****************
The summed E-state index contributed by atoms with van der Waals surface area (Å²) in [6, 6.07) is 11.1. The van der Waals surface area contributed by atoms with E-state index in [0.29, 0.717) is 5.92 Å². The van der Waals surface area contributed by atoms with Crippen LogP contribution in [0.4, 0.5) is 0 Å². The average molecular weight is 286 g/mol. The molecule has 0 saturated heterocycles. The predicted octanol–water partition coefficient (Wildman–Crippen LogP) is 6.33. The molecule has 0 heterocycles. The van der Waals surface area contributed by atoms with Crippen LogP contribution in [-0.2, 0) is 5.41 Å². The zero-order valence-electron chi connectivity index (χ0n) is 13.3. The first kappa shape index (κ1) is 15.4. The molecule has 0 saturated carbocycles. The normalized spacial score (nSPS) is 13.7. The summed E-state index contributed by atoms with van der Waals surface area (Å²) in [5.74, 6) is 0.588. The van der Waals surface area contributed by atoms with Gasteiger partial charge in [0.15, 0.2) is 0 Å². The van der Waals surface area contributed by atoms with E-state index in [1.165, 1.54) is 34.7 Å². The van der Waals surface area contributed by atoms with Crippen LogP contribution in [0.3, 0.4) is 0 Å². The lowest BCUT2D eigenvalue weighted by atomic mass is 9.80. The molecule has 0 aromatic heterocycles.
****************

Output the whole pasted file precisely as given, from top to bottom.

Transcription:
The summed E-state index contributed by atoms with van der Waals surface area (Å²) in [6, 6.07) is 11.1. The van der Waals surface area contributed by atoms with E-state index in [0.29, 0.717) is 5.92 Å². The van der Waals surface area contributed by atoms with Crippen LogP contribution in [0.4, 0.5) is 0 Å². The average molecular weight is 286 g/mol. The molecule has 0 saturated heterocycles. The predicted octanol–water partition coefficient (Wildman–Crippen LogP) is 6.33. The molecule has 0 heterocycles. The van der Waals surface area contributed by atoms with Crippen LogP contribution in [-0.2, 0) is 5.41 Å². The zero-order valence-electron chi connectivity index (χ0n) is 13.3. The first kappa shape index (κ1) is 15.4. The molecule has 0 saturated carbocycles. The normalized spacial score (nSPS) is 13.7. The summed E-state index contributed by atoms with van der Waals surface area (Å²) in [5.74, 6) is 0.588. The van der Waals surface area contributed by atoms with Gasteiger partial charge in [0.15, 0.2) is 0 Å². The van der Waals surface area contributed by atoms with E-state index in [1.165, 1.54) is 34.7 Å². The van der Waals surface area contributed by atoms with Crippen LogP contribution in [0.3, 0.4) is 0 Å². The lowest BCUT2D eigenvalue weighted by atomic mass is 9.80. The molecule has 0 aromatic heterocycles.